Whether we’re looking at undersea tunnels, or bridges, or communication cables on the seafloor, human-made structures are encroaching on the seas and oceans at an ever-increasing rate. A recent study from Nature Sustainability has estimated that humankind has now built over 32,000 square kilometers or 12,000 square miles.
This includes everything from human-made islands to so-called “aquaculture farms,” which are farms built floating on the shoreline. To put it in a frame of reference, 12,000 square miles is larger than the state of Maryland or the country of Belgium. And the rate at which this construction footprint is growing is picking up the pace, estimated to add another 7,800 square kilometers by 2028.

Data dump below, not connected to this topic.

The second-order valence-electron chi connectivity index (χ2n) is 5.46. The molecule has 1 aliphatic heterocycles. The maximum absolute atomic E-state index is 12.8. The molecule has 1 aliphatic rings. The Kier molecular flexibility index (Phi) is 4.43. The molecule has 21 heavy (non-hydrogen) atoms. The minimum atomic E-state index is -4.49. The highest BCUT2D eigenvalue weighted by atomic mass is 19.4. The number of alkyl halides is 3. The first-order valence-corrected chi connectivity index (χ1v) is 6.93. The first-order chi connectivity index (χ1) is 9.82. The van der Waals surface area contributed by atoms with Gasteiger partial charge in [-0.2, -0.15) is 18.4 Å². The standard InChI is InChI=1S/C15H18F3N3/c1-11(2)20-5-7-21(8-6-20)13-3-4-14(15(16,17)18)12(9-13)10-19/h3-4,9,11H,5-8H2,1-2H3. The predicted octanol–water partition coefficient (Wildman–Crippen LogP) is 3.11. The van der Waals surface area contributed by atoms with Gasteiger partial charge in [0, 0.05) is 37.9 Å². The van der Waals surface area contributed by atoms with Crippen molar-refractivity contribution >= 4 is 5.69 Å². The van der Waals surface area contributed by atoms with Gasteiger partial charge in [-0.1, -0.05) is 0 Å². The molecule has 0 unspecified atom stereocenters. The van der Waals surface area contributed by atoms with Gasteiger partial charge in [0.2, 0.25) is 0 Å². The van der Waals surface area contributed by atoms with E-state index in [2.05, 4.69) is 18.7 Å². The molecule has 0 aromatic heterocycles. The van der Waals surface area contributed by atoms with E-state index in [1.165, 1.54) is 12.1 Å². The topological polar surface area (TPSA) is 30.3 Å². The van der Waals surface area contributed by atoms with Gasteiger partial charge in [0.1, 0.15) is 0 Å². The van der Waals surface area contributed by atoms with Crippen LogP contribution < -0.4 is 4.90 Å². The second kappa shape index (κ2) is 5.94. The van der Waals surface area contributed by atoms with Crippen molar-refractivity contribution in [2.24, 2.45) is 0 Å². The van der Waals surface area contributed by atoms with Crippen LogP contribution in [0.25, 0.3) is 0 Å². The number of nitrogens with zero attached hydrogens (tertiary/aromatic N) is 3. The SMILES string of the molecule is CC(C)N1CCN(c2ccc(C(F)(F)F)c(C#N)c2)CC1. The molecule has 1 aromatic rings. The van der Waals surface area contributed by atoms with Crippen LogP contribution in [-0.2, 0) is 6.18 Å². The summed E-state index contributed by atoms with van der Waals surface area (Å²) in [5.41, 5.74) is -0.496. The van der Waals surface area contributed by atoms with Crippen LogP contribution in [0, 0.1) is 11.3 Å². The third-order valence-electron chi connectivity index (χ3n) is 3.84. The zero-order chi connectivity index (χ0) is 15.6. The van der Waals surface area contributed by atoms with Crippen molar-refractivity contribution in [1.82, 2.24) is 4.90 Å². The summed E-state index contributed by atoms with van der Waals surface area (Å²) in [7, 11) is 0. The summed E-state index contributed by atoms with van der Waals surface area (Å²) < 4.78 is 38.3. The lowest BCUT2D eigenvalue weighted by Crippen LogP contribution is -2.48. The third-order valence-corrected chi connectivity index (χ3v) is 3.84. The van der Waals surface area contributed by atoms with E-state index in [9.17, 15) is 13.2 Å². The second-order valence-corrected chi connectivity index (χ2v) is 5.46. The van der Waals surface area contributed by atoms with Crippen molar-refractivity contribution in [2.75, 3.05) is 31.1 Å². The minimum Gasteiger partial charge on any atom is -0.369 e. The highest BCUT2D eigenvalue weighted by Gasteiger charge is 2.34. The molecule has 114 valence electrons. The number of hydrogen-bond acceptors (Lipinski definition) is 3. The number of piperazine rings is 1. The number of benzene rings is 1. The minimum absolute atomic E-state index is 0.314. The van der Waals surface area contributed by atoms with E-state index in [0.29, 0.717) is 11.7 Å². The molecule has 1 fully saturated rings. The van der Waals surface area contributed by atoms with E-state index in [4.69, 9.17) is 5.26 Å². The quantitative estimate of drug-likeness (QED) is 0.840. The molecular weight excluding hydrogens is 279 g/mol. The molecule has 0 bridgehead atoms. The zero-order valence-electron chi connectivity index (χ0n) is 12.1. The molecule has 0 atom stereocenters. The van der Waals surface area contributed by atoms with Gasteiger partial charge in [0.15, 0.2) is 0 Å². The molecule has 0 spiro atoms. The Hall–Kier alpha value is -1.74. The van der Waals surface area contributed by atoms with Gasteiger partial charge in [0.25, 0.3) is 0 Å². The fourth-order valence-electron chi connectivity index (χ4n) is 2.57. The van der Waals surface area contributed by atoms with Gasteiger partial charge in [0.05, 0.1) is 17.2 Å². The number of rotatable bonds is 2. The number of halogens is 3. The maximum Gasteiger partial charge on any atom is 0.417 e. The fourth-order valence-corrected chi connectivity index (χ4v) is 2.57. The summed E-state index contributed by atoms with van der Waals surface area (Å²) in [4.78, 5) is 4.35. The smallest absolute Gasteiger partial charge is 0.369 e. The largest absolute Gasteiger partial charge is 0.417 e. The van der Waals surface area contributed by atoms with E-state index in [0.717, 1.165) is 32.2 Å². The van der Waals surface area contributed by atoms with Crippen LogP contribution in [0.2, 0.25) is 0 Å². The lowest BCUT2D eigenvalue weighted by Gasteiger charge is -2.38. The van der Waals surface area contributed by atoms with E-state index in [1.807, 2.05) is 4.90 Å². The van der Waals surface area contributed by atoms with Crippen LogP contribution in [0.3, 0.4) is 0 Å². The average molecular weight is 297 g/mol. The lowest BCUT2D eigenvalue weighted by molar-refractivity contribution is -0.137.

Researchers for the University of Sydney, Australia, have expressed concerns about the impact these human-made structures have on marine life. “I’m gravely concerned about the damage that we’re doing to the marine environment,” said Louise Firth, a marine ecologist at the University of Plymouth, U.K., who was not involved in the study. Yet, she says she sees the study as “a great first step.”
One of the researchers on the study, Ana Bugnot, wrote: “There’s an idea that the ocean is vast, and no matter what we do, we’ll never destroy it. If we can get an estimate of how much we’ve damaged the environment in a number, people are more likely to pay attention.”
Agriculture and farms are the biggest culprits at present. Still, other large structures, including offshore windmills, which we wrote about on Powertools a few weeks ago, and tidal farms are expected to grow by 208% year over year.
“At no point in this article are we saying, ‘You have to stop all marine construction.’ That’s just not going to happen,” said Bugnot. “It’s about finding compromises.”